Let’s talk about pulp

The GRETE consortium is working towards opening up wood pulp as a raw material for man-made cellulose fibres. The partners are convinced that having access to this broadly available source of cellulose will lower the environmental impact of regenerated fibre production while offering great benefits for the European textile industry, strengthening the already existing wood-to-textile value chain.

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Photocredit: Sini Santasalo, UH

Currently the raw material base for the production of man-made textiles from wood is limited, as only highly processed and expensive dissolving grade pulps are used industrially. GRETE will introduce disruptive technologies that enable the use of never-dried paper-grade Kraft pulps from softwood and hardwood as a raw material for man-made textile fibres. This Wood pulp is already the starting material for a multitude of outputs of bioproduct mills which are able to transform 100% of the valuable properties of wood into different products such as cardboard, paper, tissue, packaging solutions and eventually textile fibres.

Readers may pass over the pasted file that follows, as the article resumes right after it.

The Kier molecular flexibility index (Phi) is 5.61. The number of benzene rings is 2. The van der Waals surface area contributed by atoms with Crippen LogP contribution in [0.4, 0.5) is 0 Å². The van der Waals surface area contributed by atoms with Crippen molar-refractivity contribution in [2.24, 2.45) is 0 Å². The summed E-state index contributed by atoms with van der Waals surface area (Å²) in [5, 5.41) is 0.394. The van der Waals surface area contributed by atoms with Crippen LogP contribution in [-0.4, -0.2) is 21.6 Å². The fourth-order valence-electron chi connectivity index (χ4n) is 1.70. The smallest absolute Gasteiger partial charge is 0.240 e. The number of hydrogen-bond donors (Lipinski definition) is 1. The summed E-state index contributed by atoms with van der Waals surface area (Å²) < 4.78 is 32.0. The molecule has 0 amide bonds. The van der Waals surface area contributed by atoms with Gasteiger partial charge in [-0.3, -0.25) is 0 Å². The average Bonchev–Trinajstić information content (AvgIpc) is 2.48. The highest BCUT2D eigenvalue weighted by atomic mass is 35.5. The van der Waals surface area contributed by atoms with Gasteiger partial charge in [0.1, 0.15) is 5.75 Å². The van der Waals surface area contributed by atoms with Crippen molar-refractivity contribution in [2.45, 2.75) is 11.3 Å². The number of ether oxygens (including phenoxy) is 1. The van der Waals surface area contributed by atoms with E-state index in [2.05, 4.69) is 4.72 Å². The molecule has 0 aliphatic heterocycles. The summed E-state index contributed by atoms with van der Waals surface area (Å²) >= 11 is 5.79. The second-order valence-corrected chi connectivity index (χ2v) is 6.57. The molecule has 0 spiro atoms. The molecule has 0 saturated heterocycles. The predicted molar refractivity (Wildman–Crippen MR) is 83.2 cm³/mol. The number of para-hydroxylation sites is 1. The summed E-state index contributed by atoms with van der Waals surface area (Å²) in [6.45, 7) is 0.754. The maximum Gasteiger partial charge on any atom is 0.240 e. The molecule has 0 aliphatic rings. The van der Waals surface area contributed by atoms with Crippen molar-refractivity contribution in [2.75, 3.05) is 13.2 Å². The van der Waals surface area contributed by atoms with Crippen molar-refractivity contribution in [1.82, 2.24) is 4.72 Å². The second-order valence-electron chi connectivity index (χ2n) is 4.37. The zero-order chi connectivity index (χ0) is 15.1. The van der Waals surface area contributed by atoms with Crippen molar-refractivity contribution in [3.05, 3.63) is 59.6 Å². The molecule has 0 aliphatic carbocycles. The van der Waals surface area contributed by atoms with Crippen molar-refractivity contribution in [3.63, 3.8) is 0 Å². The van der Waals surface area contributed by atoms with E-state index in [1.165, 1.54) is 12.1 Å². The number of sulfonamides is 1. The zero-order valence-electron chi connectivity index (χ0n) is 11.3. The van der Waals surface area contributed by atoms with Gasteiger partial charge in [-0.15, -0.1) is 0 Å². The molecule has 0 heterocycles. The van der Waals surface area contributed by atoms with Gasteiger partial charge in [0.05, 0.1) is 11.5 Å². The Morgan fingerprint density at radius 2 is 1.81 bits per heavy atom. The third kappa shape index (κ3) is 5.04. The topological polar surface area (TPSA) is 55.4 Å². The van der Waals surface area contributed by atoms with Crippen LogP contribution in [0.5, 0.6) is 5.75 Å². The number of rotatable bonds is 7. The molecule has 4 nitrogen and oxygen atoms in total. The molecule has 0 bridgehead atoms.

[photocredit: CELBI]

GRETE aims at overcoming the bottlenecks identified in the wood-to-textile value chain, one to be opened up, starting from the raw material, is the presence of hemicellulose in Kraft pulps. Understanding the role of hemicellulose in fibre regeneration and how pulp pre-treatments do affect hemicellulose, is widely studied in the GRETE R&D streams. The scientists involved in GRETE are developing innovative technologies for enzymatic pre-treatment and chemical modification of pulps prior to cellulose dissolution. The modifications can enable water-scarce and thus more sustainable textile manufacturing, while including the otherwise discarded hemicellulose into the regeneration process of fibres.

[photocredit: VTT]

Keep on following the project to discover the progress in overcoming the identified bottlenecks in the wwod-to-textile value chain: subscribe to the newsletter here.

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